Rep. Karen Bass: Thank you so much, Governor, and let me just join in to thank you for your tremendous leadership. I certainly haven't had the chance to speak with you, but the way you handled New York state, and educated the entire nation at the beginning of the pandemic was just stellar leadership, and we are all very grateful to you for that.
As we all know, the way COVID has impacted communities of color has been devastating. And one of the that's the most devastating is that we really don't know all of the impact because this Administration has [inaudible] compiled the data to disseminate the data, but we do know given the underlying health conditions that our communities suffer from, that we know we are dying in certain locations [inaudible] in extreme discrepancies.
And one of [inaudible] in addition, and before, the dissemination of the vaccine is really massive public education to get people to understand the virus because there has been so much [inaudible] information put out, so that people are comfortable taking the vaccine.
And so, I am behind you 100 percent and all of my colleagues that are here, [inaudible] frankly until January 20th, until we actually have national leadership that understands that there needs to be a national centralized strategy, we are going to have to fend for ourselves. And one of the things in that national strategy has to be focus concentrated in communities of color. And so we need to do everything we can to make sure we have state and local funding, and to make sure that we have all of the money that is needed for vaccine distribution, and we need to think of our frontline workers as being first and foremost in that line.
So thank you very much for inviting me here today, for your ongoing leadership.
Governor Cuomo: Thank you, thank you so much Congressmember, thank you. And keep up the good fight. We're going to get there together. We have New York's own Congressmember, Grace Meng, who is also the Chair of the Asian Pacific American caucus. So good to be with you Grace, thank you.
Rep. Grace Meng: Thank you Governor Cuomo, it's great to be here with you [inaudible] here in New York and across the country. Your efforts have been such a model for other states, and I commend and thank you for all your tireless work to help Americans combat this pandemic. I think during this past year of uncertainty and lack of sometimes accurate information nationally, I can speak for many of my colleagues and their constituents that your updates daily and weekly have provided a very important and reliable source of information in helping us to save lives.
Thank you always to my good friend and our Caucus chair, Hakeem Jeffries, for his tremendous vision and steady leadership that you have provided during this pandemic, and that you have brought to our Caucus.
It's always exciting to be here with this Dream Team. Chairwoman Karen Bass, one of my favorites in Congress, if I can say that, Chairman Joaquin Castro, and our superstar Deb Haaland. It's always an honor to be with you and I appreciate all of you.
As you may know my Congressional district is actually in Queens, New York, and we were at one point a few months ago one of the epicenters of this pandemic. Elmhurst hospital, which was one of the hardest hit hospitals in this country, is in my district and the facility was at the heart of this epicenter.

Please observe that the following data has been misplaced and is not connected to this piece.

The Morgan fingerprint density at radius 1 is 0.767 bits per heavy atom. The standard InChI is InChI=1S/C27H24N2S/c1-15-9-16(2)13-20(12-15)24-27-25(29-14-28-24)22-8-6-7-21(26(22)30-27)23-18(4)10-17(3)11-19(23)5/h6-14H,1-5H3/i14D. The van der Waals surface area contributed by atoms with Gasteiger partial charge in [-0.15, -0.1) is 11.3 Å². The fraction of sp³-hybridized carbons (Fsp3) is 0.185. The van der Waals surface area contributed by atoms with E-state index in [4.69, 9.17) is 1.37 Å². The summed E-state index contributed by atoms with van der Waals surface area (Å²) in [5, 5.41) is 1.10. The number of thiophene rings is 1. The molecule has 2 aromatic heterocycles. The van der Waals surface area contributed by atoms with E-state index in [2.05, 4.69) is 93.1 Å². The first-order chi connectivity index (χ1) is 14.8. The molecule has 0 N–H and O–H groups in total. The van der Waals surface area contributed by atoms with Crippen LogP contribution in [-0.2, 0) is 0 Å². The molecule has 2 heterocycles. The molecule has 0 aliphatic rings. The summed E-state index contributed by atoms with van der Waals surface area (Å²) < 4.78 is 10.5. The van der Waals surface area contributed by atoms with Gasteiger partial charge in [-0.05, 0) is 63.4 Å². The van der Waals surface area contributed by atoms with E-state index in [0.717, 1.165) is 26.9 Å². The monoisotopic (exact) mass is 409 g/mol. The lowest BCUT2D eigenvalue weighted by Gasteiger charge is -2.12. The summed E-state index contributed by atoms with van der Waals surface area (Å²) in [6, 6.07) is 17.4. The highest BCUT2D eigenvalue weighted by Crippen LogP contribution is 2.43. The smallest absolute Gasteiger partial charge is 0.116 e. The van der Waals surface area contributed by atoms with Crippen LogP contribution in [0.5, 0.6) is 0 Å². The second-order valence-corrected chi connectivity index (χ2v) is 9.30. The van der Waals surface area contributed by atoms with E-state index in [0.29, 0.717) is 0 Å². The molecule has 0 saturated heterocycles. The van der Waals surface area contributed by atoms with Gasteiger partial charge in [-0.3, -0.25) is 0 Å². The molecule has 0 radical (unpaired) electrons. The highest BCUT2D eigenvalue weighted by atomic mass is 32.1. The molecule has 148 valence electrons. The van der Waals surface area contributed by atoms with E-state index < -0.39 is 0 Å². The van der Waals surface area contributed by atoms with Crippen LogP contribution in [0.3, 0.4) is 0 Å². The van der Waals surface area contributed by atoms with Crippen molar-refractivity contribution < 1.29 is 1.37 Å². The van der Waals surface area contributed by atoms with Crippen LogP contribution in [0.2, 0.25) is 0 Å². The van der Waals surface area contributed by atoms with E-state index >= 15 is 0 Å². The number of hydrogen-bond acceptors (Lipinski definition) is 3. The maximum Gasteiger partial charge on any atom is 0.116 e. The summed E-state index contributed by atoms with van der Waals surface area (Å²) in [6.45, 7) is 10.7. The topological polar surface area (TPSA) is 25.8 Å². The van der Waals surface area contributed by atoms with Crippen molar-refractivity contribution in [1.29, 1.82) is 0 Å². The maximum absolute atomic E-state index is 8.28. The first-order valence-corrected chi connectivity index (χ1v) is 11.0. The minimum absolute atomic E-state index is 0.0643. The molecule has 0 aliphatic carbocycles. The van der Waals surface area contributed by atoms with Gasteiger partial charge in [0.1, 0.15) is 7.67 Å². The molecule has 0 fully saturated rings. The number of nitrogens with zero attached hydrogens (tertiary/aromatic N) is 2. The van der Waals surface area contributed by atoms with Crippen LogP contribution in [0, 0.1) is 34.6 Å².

And the impact COVID-19 has had on our communities of color, and particularly Asian, Black, and Latino, Native Americans throughout this country, has been really troubling. Asian Americans were impacted early on, not just by the virus of the coronavirus but by the virus of discrimination and hatred. And I stood with this exact group of leaders nationally as they stood shoulder to shoulder with the AAPI community to condemn discrimination against Asian Americans.
The CDC said that Asian-Americans' rate of hospitalization and death is almost one and a half times more than whites, and so we've seen that this pandemic exacerbated already existing vulnerabilities, inequities, disparities, particularly in access to healthcare and including language barriers, financial obstacles, etc. We must work together as our Governor said to ensure that immigrant and minority communities have equal access to the COVID-19 vaccine, that there is a fair, effective, and equitable distribution, that communities of color know when and how to get this vaccine, and there must be engagement and outreach with local grassroots groups, faith-based organizations, and nonprofits to assist with getting this information out. One of the things that I was concerned about and I was proud to partner with [inaudible] last week and he really led the charge in working with the Health and Human Services and the CDC Director to ensure that information, private and personal information that identifies recipients of the vaccine, would not be shared unnecessarily with other agencies in the federal government. I'm proud to announce, as you already know actually, that Governor Cuomo was successful in ensuring this result here in New York, but we must continue to work with the CDC and the Health Department to ensure that every other state achieves the same solution and protection. So, finally there must be adequate federal funding to implement this vaccine distribution. States cannot do this alone. The federal government must be there to support the distribution efforts of states. I have continuously urged with my colleagues Senate Majority Leader Mitch McConnell to pass much needed coronavirus [inaudible] repeatedly. We know that Governor Cuomo and his team are working non-stop to ensure access to the vaccine for every New Yorker and to knock down barriers that have allowed disparities to exist in the past. We commend him, stand with him and continue to be partners with him as we continue to save lives here in New York and throughout the country. Thank you, Governor.